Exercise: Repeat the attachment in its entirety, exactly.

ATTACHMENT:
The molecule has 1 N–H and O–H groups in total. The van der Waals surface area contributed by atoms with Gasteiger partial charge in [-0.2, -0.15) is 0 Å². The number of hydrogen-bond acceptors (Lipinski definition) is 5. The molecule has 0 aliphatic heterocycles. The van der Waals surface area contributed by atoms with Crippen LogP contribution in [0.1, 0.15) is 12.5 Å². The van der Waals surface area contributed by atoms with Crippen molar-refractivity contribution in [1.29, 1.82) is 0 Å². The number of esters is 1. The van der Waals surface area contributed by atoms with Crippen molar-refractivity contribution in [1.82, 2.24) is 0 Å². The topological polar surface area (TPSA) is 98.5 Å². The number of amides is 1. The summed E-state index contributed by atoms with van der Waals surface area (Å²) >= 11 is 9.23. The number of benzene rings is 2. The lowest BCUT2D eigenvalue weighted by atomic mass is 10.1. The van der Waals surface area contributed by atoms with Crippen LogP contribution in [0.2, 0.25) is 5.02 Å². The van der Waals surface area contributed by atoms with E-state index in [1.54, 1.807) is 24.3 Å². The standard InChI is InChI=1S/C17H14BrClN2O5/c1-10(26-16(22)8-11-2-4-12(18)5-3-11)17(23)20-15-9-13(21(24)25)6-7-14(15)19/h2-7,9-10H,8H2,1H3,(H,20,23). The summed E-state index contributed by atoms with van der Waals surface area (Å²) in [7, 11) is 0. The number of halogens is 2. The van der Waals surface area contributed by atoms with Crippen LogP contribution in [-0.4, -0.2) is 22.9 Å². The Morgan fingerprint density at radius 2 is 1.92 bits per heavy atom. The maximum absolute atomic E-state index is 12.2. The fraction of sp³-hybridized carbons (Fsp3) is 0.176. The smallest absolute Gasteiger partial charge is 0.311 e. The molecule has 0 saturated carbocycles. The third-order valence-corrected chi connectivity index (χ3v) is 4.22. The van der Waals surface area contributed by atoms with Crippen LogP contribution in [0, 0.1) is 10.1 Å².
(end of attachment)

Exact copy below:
The molecule has 1 N–H and O–H groups in total. The van der Waals surface area contributed by atoms with Gasteiger partial charge in [-0.2, -0.15) is 0 Å². The number of hydrogen-bond acceptors (Lipinski definition) is 5. The molecule has 0 aliphatic heterocycles. The van der Waals surface area contributed by atoms with Crippen LogP contribution in [0.1, 0.15) is 12.5 Å². The van der Waals surface area contributed by atoms with Crippen molar-refractivity contribution in [1.29, 1.82) is 0 Å². The number of esters is 1. The van der Waals surface area contributed by atoms with Crippen molar-refractivity contribution in [1.82, 2.24) is 0 Å². The topological polar surface area (TPSA) is 98.5 Å². The number of amides is 1. The summed E-state index contributed by atoms with van der Waals surface area (Å²) >= 11 is 9.23. The number of benzene rings is 2. The lowest BCUT2D eigenvalue weighted by atomic mass is 10.1. The van der Waals surface area contributed by atoms with Crippen LogP contribution in [0.2, 0.25) is 5.02 Å². The van der Waals surface area contributed by atoms with E-state index in [1.54, 1.807) is 24.3 Å². The standard InChI is InChI=1S/C17H14BrClN2O5/c1-10(26-16(22)8-11-2-4-12(18)5-3-11)17(23)20-15-9-13(21(24)25)6-7-14(15)19/h2-7,9-10H,8H2,1H3,(H,20,23). The summed E-state index contributed by atoms with van der Waals surface area (Å²) in [7, 11) is 0. The number of halogens is 2. The van der Waals surface area contributed by atoms with Crippen LogP contribution in [-0.4, -0.2) is 22.9 Å². The Morgan fingerprint density at radius 2 is 1.92 bits per heavy atom. The maximum absolute atomic E-state index is 12.2. The fraction of sp³-hybridized carbons (Fsp3) is 0.176. The smallest absolute Gasteiger partial charge is 0.311 e. The molecule has 0 saturated carbocycles. The third-order valence-corrected chi connectivity index (χ3v) is 4.22. The van der Waals surface area contributed by atoms with Crippen LogP contribution in [0, 0.1) is 10.1 Å².